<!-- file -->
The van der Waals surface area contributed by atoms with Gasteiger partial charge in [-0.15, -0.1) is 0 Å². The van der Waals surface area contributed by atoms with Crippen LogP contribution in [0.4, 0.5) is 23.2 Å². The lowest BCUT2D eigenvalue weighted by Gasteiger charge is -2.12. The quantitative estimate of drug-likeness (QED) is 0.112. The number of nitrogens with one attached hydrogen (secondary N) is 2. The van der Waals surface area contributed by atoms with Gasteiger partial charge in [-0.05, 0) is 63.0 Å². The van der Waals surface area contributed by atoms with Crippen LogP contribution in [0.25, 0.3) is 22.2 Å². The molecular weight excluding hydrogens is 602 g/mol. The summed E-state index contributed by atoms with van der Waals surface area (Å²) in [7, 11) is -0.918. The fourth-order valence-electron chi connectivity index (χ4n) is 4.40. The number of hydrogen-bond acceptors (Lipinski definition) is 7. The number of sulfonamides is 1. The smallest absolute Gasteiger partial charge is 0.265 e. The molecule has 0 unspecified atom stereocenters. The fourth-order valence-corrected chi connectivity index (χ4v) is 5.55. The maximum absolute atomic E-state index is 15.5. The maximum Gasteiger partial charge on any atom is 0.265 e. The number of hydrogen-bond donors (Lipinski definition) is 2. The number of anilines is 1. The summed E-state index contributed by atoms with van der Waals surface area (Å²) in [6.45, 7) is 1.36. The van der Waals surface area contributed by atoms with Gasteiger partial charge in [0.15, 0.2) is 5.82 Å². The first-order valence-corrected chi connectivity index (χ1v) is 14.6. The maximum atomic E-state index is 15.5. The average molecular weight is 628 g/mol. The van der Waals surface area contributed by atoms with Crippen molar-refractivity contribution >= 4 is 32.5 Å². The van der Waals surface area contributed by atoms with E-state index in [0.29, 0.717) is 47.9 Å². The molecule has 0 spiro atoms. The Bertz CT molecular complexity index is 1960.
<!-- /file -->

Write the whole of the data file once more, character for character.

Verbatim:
The van der Waals surface area contributed by atoms with Gasteiger partial charge in [-0.15, -0.1) is 0 Å². The van der Waals surface area contributed by atoms with Crippen LogP contribution in [0.4, 0.5) is 23.2 Å². The lowest BCUT2D eigenvalue weighted by Gasteiger charge is -2.12. The quantitative estimate of drug-likeness (QED) is 0.112. The number of nitrogens with one attached hydrogen (secondary N) is 2. The van der Waals surface area contributed by atoms with Gasteiger partial charge in [-0.05, 0) is 63.0 Å². The van der Waals surface area contributed by atoms with Crippen LogP contribution in [0.25, 0.3) is 22.2 Å². The molecular weight excluding hydrogens is 602 g/mol. The summed E-state index contributed by atoms with van der Waals surface area (Å²) in [7, 11) is -0.918. The fourth-order valence-electron chi connectivity index (χ4n) is 4.40. The number of hydrogen-bond acceptors (Lipinski definition) is 7. The number of sulfonamides is 1. The smallest absolute Gasteiger partial charge is 0.265 e. The molecule has 0 unspecified atom stereocenters. The fourth-order valence-corrected chi connectivity index (χ4v) is 5.55. The maximum absolute atomic E-state index is 15.5. The maximum Gasteiger partial charge on any atom is 0.265 e. The number of hydrogen-bond donors (Lipinski definition) is 2. The number of anilines is 1. The summed E-state index contributed by atoms with van der Waals surface area (Å²) in [6.45, 7) is 1.36. The van der Waals surface area contributed by atoms with Gasteiger partial charge in [0.15, 0.2) is 5.82 Å². The first-order valence-corrected chi connectivity index (χ1v) is 14.6. The maximum atomic E-state index is 15.5. The average molecular weight is 628 g/mol. The van der Waals surface area contributed by atoms with Crippen molar-refractivity contribution >= 4 is 32.5 Å². The van der Waals surface area contributed by atoms with E-state index in [0.29, 0.717) is 47.9 Å². The molecule has 0 spiro atoms. The Bertz CT molecular complexity index is 1960.